A favorite destination for yield-starved investors in 2012 has
been high-yield bond ETFs, but cash has flowed to junk bond funds
and yields have been suppressed. Relatively low yields on junk
bond ETFs have prompted speculation that
chasing price appreciation at these levels
could be hazardous to a portfolio's health.
If the performance of marquee junk bond ETFs over the past
month, there might be something to the argument that these funds
are showing their age. The iShares iBoxx $ High Yield Corporate
Bond Fund (NYSE:
), the largest high-yield bond ETF, is off 0.22 percent in the
past month. The SPDR Barclays Capital High Yield Bond (NYSE:
), the second-largest junk bond ETF, is up just two tenths of a
percent over the same period of time.
Home to a combined $29.3 billion in assets under management,
it is understandable that
HYG and JNK dominate junk bond ETF headlines
. However, those funds are not the entire story in this asset
class and at least one high-yield bond ETF has been standing tall
in recent weeks.
Over the past month, the PowerShares Senior Loan Portfolio
) is up 0.2 percent. That doesn't sound like much, but it appears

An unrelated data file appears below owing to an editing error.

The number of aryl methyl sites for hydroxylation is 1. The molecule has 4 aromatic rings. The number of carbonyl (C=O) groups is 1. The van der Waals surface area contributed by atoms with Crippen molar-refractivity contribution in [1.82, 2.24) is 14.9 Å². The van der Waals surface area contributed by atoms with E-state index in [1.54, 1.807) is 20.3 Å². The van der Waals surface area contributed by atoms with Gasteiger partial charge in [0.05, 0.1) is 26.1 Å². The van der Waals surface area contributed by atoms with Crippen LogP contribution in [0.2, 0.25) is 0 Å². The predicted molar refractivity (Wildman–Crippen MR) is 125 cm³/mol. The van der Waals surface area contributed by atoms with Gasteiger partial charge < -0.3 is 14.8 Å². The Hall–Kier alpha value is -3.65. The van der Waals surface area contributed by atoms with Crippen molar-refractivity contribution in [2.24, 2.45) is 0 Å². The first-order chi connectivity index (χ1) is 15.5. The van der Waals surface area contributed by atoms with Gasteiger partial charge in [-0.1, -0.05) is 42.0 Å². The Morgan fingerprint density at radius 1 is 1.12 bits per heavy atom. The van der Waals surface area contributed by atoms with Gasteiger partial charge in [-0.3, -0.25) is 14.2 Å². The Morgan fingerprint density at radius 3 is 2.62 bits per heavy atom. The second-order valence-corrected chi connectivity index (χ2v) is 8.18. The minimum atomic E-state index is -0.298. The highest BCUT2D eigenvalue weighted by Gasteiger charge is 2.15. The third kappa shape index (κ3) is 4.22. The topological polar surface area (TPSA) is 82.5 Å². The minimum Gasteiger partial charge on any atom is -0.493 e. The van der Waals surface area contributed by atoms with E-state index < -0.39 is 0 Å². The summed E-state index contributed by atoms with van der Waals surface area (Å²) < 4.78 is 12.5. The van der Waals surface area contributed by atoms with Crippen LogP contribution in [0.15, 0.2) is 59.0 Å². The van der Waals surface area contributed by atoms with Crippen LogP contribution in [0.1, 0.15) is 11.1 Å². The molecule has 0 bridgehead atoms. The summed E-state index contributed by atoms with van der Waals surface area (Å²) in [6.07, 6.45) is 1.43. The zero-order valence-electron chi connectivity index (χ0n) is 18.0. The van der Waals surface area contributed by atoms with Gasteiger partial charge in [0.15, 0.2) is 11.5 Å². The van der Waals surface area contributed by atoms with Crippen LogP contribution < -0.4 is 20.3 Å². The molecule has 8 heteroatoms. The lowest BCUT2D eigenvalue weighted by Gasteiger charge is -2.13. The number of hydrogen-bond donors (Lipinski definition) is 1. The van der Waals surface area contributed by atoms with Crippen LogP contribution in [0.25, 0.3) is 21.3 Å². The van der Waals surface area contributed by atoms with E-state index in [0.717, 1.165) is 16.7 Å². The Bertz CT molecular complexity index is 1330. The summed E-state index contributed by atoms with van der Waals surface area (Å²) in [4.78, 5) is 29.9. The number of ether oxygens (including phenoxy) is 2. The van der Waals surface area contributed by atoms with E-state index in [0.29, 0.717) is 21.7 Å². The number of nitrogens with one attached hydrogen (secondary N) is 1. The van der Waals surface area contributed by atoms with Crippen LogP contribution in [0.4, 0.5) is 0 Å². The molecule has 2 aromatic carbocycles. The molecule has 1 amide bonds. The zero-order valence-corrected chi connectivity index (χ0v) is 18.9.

so when compared to what HYG and JNK have done over the same
Beyond performance, BKLN boasts an impressive run of inflows.
Simply put, those that think junk bond ETF inflows are dwindling
or are only heading to HYG and JNK are wrong. BKLN had $583
million in million in AUM as of early July, but
that number jumped to $880 million by September
BKLN's AUM number has continued to grow. As of the market
close on October 8, the fund crossed the $1 billion in AUM mark,
according to PowerShares data
. Said differently, in 10 trading days, BKLN has increased its
AUM total by almost 14 percent.
BKLN's rapid asset growth is impressive as is a quick run to
the $1 billion in assets mark. The fund, the first of its kind,
will not celebrate its second anniversary until March 2013.
Despite its youth, BKLN's success is easy to understand.
For starters, the fund is appealing to both professional and
retail investors. Some
experts have said
trading desks have begun using BKLN in place of credit default
swaps because its underlying paper is regularly traded. Retail
investors prize BKLN for a 30-day SEC yield of almost 4.4 percent
a monthly dividend.
Those reasons might just explain why BKLN has outperformed HYG
and JNK over the past six months.
For more on high-yield bond ETFs, click
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